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Ford Fiesta Zetec-S

No hot versions just yet, but the all-new Fiesta is a cracker

Evo rating
Price
from £12,595
  • Genuinely entertaining supermini
  • Cheap’n’nasty LCD graphics

Be pleased, evo readers. Why? Because the new Ford Fiesta makes the mainstream supermini OK again. Yes, warmed-over versions of mass-market small cars have sometimes shone of late, Renault’s Clio being the obvious example, but cooking versions of anything small and modern are seldom truly satisfying any more.

Usually the steering, typically electrically-assisted, is numb or artificial, the engine feels flat and lacklustre, and they’re just too big and heavy. They’re good enough for most buyers in this safety- and convenience-obsessed age, but genuinely good fun, in a proper small-car way, they are not.

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It doesn’t have to be that way, and Ford proves this with the new Fiesta. This is a car with genuine verve, perfectly matching the name of the ‘concept’ car (the real thing was already under way by the time the concept was shown) that previewed the car you see here.

It’s usual for a new car’s engineering team to benchmark rival offerings when setting standards for the newcomer. Not here, though; in dynamics, at least, the benchmark was the previous Fiesta because, across the range, Ford reckoned it was better than the opposition. (And Ford was right.)

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Clever use of high-strength steels is the key. The structure’s torsional stiffness, as measured from the suspension pick-up points, which is where it matters, is three times greater than before yet the new Fiesta weighs around 40kg less than the old one. It can’t quite match the sub-tonne mass of its Mazda 2 cousin (the next most fun-giving supermini), but then it’s a bigger car.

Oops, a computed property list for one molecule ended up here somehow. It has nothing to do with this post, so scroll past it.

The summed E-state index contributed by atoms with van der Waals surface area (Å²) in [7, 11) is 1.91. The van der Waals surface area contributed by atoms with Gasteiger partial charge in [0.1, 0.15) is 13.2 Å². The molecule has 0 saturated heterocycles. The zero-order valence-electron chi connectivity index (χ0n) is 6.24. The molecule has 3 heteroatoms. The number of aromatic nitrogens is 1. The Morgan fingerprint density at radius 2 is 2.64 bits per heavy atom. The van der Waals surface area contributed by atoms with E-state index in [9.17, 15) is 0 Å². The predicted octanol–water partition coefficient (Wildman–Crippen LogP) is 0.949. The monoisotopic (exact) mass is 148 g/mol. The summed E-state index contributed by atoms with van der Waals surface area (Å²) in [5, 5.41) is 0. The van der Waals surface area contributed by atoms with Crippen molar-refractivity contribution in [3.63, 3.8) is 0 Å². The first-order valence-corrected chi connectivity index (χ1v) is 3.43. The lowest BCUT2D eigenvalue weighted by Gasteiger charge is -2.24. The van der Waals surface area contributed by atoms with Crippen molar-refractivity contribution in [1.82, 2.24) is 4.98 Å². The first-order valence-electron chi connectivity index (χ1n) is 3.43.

A stiffer structure allows firmer suspension without ruining the ride, an approach obvious the first time you turn the steering wheel into an exciting-looking bend. If you’re in a Zetec S, with the handling-biased suspension settings, you’ll feel the sort of instant, precise and proportional response that makes you click with your machine. More steering movement brings an exact amount of extra turning, with understeer right off the agenda, and trimming the throttle does the same thing to the turning radius.

It has the firm but controlled ride of a truly rigid car calibrated by people who love driving, it leans hardly at all, and both brakes and five-speed gearbox work exactly as you would like them to.

And the engine? The Zetec S’s 118bhp, 1.6-litre petrol unit has continuously and independently-variable valve timing, a broad, easy torque delivery and a remarkably low official CO2 output of 139g/km. It’s very smooth, to the extent you’re barely aware of reciprocating and rotating masses, and it sounds crisp and keen. Like the rest of the Fiesta, it’s designed to keep the sensations that make you feel good while attenuating those that don’t.

As for how it looks, it’s a clever mix of dynamism and legal conformity. Only in side profile does the long front overhang reveal the truth. And the cabin is almost pure Verve: the centrepiece is a console whose controls not only look like a mobile phone’s but have similar operating logic. The whole upper facia is padded and the only real annoyance is the cheap-looking odometer display with small, hard-to-read digits.

This is a great small car. The as-yet- unconfirmed ST version should be a cracker.

Specifications

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